Editor’s note: After winning the Ferguson-Florissant district-wide spelling bee for the second straight year, Jadzia reached the finals of the 2017 Post-Dispatch Spelling Bee. Here’s what she had to say about it.
Winning my school bee wasn’t too hard because there were only five contestants! My real challenge started with the district bee. Although not required to move on to the Post-Dispatch bee, it puts in a good bit of practice for me. After a bit of challenge from another student, I won the district bee for my second time in a row.
After that came the regional semifinals, a written bee. I successfully managed to spell 19/20 (or 24/25) out of the words and move on to the finals.
I was very nervous about getting so far, but the fact that I was there and that I had a chance to move on was quite astounding! I did my best. I had studied lists of words that were used for the first several rounds, but beginning with the fifth round, the words were taken from a giant dictionary and the bee got increasingly difficult. I managed to survive to the 6th round, before losing on the word “dromond.”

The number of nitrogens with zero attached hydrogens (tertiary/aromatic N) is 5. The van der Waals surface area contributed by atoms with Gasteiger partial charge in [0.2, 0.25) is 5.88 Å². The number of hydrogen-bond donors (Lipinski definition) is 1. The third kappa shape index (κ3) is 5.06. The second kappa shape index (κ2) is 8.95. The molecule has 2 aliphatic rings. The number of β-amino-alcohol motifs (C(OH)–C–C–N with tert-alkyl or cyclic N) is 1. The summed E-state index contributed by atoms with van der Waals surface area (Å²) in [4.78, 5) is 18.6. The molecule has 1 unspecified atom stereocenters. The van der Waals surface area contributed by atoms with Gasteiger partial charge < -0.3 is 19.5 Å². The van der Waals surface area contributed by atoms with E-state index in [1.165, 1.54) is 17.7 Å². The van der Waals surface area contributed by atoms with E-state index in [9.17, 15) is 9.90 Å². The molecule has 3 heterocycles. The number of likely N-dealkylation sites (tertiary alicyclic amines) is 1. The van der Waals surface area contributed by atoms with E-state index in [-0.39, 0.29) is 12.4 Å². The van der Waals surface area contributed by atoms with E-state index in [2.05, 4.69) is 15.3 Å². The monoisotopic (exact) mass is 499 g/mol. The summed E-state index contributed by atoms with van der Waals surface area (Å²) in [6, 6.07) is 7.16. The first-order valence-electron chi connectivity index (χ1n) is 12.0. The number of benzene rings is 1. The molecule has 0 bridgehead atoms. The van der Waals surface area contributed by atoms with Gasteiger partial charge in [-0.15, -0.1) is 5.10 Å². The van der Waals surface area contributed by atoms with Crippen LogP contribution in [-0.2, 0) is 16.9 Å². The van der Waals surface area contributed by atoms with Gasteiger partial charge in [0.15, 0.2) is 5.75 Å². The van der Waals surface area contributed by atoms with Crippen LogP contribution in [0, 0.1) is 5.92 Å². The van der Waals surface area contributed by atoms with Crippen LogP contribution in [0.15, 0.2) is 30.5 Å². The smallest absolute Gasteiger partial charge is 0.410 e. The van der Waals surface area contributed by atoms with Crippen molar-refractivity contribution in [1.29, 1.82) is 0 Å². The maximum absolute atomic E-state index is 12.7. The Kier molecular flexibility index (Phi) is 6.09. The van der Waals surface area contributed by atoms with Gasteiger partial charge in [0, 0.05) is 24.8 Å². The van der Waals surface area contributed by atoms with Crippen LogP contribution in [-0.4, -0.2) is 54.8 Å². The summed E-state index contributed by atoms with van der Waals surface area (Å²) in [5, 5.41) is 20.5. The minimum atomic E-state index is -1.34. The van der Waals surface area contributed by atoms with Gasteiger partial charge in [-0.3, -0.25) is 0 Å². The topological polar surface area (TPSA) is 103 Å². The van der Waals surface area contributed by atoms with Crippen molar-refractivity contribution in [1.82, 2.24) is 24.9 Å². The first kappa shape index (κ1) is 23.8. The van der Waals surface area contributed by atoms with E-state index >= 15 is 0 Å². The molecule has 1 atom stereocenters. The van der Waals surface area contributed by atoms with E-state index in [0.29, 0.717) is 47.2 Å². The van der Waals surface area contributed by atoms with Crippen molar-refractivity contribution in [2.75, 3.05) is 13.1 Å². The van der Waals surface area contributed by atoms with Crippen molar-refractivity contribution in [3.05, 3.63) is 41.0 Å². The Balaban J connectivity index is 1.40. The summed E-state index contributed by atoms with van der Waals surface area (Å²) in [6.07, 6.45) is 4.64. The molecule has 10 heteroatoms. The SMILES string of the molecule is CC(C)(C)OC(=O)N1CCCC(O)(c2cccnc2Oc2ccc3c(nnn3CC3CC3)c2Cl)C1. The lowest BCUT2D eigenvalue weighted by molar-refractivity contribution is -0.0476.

It was a great experience and I hope to be back in 2018!
My great-grandfather Frank Becker was a fireman. I knew that he had been promoted to captain at some point, and some relatives had once told me they thought it had been covered on TV or in the newspaper.
I wanted to see if I could find a news story about the promotion.
Just over a week after the Michael Brown shooting, I was struck by the idea of photographing church signs in and around Ferguson. I figured many of them would have messages related to the shooting and its aftermath.
On Sunday afternoon, I drove around for a couple hours visiting churches in Ferguson, Dellwood, Berkeley, Cool Valley and St. Louis County. I found some interesting, relevant signs, but not as many as I had hoped.
Here are some of the signs I photographed:
Some of these photos were published in the Monday morning Post-Dispatch, and a gallery with more photos is available at STLtoday.com.
Working at a newspaper is still an exciting thing to do, even if the future of the industry looks dim.
In the last week, I have had to work during two big breaking news stories. The first was the horrible shooting at ABB in St. Louis. The second was McGwire’s admission yesterday that he took steroids.
My job each time was to design informative, compelling pages. In such situations, there is a lot of collaborative work with my bosses and other designers. Also, important editors are frequently looking over your shoulder. Deadline looms.
It’s an environment I still enjoy and still thrive in. Here’s to hoping that newspapers survive their current morass so they can continue informing the public and serving as a check against abuses by governments or businesses.